Perfectly located on the Praҁa dos Restauradores, this hotel faces the Avenida da Liberdade on one side and the neo-Manueline, horseshoe-arched Rossio station on the other. It was built in Lisbon’s 1940s heyday and became a hotel in 2011, offering 70 elegantly designed rooms and a rooftop restaurant.
In the narrow streets of lower Lisbon which run down to the wide Tagus River, this 18th-century building, with its pistachio green façade, offers 84 rooms and a buzzy bar and brasserie. Frequent art exhibitions, live performances, talks and pop-ups make this as popular with locals as with visitors.
In ‘downtown’ Baixa on a pedestrian-only street and within walking distance of the city’s main sights such as Praҁa do Comércio on the waterfront. This is a lively, buzzy district with new shops and cafés opening all the time. Lisbon Airport is 30 minutes away by Aerobus shuttle and Santa Apolónia Railway Station is a 20-minute walk.
Santa Justa Lift
The perfect way to get connected to a city is to establish your bearings. The best way to establish your bearings is from the air or a high point in the city. The Santa Justa Lift does that while it connects the lower streets of the Baixa with the higher Largo do Carmo (Carmo Square). As you’ll discover rather quickly the hills of Lisbon can get steep – for those looking the strengthen their glutes no problem but for the rest of us it’s a problem.
Commerce Square | Arco da Rua Augusta
This square is also called Terreiro do Paco, which was made in place of Ribeira Palace that was destroyed by an earthquake in 1755. Many festivals, concerts, processions and executions took place over the last centuries.
Although it is still early in the morning, I figure now is a good a time as any to enjoy a beer. Aura Lisboa is in the heart of Lisbon overlooking the Tagus River and surrounded by the Terreiro do Paco Square. In addition to festivals, concerts, processions and executions its also a central meeting place for the locals.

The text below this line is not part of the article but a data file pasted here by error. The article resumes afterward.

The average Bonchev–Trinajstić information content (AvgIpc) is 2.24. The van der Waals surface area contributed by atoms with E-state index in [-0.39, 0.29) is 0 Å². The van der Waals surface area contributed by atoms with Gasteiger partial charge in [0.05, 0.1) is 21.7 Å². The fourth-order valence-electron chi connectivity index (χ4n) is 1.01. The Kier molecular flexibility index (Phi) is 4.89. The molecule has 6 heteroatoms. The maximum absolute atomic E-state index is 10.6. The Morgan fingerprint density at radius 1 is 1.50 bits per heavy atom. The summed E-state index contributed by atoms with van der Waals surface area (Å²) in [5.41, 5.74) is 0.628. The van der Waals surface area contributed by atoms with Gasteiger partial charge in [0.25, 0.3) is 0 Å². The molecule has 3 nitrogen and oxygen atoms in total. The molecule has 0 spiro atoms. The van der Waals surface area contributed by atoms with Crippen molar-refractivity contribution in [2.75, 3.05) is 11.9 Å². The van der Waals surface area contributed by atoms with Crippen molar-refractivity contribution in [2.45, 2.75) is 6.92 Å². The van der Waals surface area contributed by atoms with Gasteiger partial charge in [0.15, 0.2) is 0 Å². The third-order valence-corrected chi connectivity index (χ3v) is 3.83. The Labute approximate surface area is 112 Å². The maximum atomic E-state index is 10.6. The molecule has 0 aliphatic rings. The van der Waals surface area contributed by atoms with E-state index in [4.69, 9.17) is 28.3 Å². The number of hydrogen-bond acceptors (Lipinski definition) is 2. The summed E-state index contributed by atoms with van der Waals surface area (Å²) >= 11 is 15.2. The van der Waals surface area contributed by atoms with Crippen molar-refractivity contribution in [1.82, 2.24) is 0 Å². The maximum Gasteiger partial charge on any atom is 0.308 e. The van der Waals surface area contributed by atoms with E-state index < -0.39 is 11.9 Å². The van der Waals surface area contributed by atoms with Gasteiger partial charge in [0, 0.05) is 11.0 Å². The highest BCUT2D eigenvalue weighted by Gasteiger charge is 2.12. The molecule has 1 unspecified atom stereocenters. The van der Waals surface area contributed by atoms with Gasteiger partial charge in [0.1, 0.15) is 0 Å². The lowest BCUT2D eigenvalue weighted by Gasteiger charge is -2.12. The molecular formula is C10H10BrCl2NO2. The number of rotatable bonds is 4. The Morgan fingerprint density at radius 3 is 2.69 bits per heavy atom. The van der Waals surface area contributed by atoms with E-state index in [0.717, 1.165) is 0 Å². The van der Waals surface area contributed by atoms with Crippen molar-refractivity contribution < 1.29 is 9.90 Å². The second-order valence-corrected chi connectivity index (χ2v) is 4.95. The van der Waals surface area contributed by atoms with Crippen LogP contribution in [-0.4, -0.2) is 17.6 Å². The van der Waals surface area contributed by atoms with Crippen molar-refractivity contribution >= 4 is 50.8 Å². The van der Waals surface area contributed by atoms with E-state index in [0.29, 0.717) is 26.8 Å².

I was told by friends, colleagues and fellow travel bloggers, that when planning what to see in Lisbon riding tram 28 to climb the steep hill from Baixa to the castle and Alfama is an absolute must1. These trams are a huge part of the Lisbon public transport network.
A Padaria Portuguesa
It’s a popular spot so it can get hectic.
However, all that time waiting, mouth-watering will convert into a soothing feeling when you finally have that ‘Pao de Deus’ (Heavenly bread) in front of you…
It is incredible.
Portuguese pastries are incredible.
The fish and seafood are incredible and the way they do chicken with that peri-peri sauce is also incredibly, incredible.
My good friend Zara Quiroga from Backpack ME sent me the 2nd edition of her ultimate Lisbon food guide – Lisbon In 100 Bites. The pictures are simply stunning and along with the descriptions, it’s guaranteed to get your tummy rumbling.
Lisbon Cathedral is an ancient cathedral that was made by the first king of Portugal in 1150 for the city’s first bishop. It has two tower bells and a beautiful rose window which resembles a medieval fortress while inside it looks Romanesque.
If you take 28 Tram, it will take you past the cathedral.
While walking around our Airbnb accommodations we discovered this church. The church of Graca was built in the 16th century. Four Atlas style figures are placed at four corners which symbolize the four rivers.